An interesting thing happened after the cold snap last Wednesday night. A baby California Kingsnake, not moving, appeared to have found its way into a friend's yard near the automatic sprinklers. It was curled up by an old wooden fence and had a bump in its stomach.

To keep the dog from possibly chewing on this grey-banded reptile, I put him on a paper towel, also covered by a paper towel, into a fishbowl with a small water dish. He was definitely awake, as shown by the darting tongue that stopped after tasting a fingernail.

This snake was almost motionless until the next day. It had worked his/ her way under the handle of the water bowl. This time, when I lifted the 11'' serpent in my palm, it had a bit more life in the upper body looking about inquisitively. After heating up the fishbowl a bit, I noticed a lot more seeking behavior.
This kingsnake wanted out of the bowl. So, after giving it a measure, we released it on a nearby hillside.
Where it remained in the same general area, when we checked up on it a few hours later. So here is the question:
Should this baby snake be recaptured and force-fed? Perhaps kisnake food (baby lizards, etc) is scarce this year, like the water. Was this reptilian guy/gal looking for a way out of likely starvation?
kk
An interesting thing happened after the cold snap last Wednesday night. A baby California Kingsnake, not moving, appeared to have ... etc) is scarce this year, like the water. Was this reptilian guy/gal looking for a way out of likely starvation?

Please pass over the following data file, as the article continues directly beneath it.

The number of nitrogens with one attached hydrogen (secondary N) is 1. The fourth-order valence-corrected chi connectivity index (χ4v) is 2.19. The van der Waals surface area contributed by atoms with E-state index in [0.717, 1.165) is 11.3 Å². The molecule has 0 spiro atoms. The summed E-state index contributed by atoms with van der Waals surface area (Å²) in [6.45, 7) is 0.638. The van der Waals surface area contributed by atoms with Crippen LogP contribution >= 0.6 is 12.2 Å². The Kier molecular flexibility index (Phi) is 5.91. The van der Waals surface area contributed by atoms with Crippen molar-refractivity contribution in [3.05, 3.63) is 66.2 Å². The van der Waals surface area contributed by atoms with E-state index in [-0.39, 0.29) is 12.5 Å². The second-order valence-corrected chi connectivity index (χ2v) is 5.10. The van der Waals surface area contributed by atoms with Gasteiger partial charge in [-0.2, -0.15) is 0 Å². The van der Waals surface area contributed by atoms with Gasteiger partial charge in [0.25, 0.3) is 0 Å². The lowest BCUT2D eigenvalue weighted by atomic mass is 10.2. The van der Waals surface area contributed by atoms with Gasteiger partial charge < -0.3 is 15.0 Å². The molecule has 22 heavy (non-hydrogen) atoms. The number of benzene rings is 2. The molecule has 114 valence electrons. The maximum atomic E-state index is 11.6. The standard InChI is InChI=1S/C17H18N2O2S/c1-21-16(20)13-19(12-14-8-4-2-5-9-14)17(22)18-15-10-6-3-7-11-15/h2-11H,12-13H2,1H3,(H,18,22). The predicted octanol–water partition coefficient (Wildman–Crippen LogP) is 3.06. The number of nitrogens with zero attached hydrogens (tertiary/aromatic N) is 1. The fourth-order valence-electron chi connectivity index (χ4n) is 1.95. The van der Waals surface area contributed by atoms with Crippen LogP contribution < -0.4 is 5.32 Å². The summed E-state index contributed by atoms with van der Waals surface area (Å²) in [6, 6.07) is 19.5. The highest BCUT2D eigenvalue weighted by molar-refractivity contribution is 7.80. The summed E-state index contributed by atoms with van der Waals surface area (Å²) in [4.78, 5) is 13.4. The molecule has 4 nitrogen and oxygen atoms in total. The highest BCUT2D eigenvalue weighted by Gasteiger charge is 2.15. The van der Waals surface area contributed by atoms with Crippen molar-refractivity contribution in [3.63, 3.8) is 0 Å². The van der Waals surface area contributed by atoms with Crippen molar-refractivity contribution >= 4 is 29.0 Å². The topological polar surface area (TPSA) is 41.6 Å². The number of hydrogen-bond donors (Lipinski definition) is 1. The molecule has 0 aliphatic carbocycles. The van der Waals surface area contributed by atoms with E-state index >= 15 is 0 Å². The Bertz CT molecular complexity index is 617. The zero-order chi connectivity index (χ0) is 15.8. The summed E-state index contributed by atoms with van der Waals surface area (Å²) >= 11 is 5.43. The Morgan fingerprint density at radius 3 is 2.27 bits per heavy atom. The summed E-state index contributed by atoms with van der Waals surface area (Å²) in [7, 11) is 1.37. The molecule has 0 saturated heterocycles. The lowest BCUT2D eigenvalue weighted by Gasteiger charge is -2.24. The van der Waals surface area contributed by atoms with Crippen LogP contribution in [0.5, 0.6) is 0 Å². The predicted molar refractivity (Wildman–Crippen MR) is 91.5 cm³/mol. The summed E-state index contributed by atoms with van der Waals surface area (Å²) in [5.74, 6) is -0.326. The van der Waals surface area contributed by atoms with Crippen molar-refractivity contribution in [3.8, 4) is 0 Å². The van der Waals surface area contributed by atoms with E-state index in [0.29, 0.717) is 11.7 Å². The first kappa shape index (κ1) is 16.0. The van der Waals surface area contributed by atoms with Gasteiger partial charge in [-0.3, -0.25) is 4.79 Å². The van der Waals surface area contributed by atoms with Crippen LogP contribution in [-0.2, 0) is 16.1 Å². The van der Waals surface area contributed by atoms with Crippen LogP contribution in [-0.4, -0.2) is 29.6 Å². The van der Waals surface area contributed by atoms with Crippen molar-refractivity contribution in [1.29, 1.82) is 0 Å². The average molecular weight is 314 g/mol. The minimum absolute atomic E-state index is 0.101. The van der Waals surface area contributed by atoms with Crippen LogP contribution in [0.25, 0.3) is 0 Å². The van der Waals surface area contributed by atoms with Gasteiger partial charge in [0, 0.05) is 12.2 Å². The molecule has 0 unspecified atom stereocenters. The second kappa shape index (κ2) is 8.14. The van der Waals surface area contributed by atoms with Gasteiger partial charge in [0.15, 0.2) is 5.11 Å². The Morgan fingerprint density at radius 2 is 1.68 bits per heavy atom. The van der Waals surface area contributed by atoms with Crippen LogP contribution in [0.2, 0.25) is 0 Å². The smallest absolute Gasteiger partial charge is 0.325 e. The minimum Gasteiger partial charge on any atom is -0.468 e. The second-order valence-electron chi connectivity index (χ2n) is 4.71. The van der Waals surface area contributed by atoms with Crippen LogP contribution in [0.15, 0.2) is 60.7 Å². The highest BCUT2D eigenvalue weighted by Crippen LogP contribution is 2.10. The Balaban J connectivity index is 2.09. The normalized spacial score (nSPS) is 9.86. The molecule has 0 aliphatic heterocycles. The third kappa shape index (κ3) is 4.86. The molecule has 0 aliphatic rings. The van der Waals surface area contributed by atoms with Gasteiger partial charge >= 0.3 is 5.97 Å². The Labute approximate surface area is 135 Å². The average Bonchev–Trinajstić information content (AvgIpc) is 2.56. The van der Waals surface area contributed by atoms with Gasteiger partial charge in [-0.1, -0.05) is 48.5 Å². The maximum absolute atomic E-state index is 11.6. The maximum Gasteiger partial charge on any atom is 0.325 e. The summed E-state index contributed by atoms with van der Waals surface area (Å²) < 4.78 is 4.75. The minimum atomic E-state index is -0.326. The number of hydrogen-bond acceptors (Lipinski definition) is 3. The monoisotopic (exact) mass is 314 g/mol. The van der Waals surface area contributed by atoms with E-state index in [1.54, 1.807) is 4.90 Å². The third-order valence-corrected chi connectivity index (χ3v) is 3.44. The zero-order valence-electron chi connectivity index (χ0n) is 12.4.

I think you did the correct thing, and the best course of action is likely to leave the little guy alone. You said he had a bump - probably a meal, and it was cold - he probably got caught out and really needs somewhere to digest and hide. If you released him in an environment where he can do that - particularly the hiding part, I'd leave him to do what he'd normally be doing.
If it's legal to wild-catch and keep kingsnakes where you are, and you really want a snake, that's a different matter entirely. If you do decide to go get him, commit to keeping him forever, do your homework about care, set up an appropriate habitat and make sure he gets checked for parasites. I wouldn't force feed him under any circumstances unless it was specifically recommended by an experienced herp vet. Snakes don't have to eat very much, it's very easy to apply mammalian standards of care to them and get overly anxious about this aspect.
I have the same impulse as you had when I come across little snakes in my yard, but I try to maintain as much of a non-intervention policy as possible.
nj"good luck"m

I do not remember any fights or fits,
just a shaky morning after calling it quits.
Nice reply. Thanks.
Who knows, it may be illegal to keep wild kingsnakes in Antioch. I'll try to find out.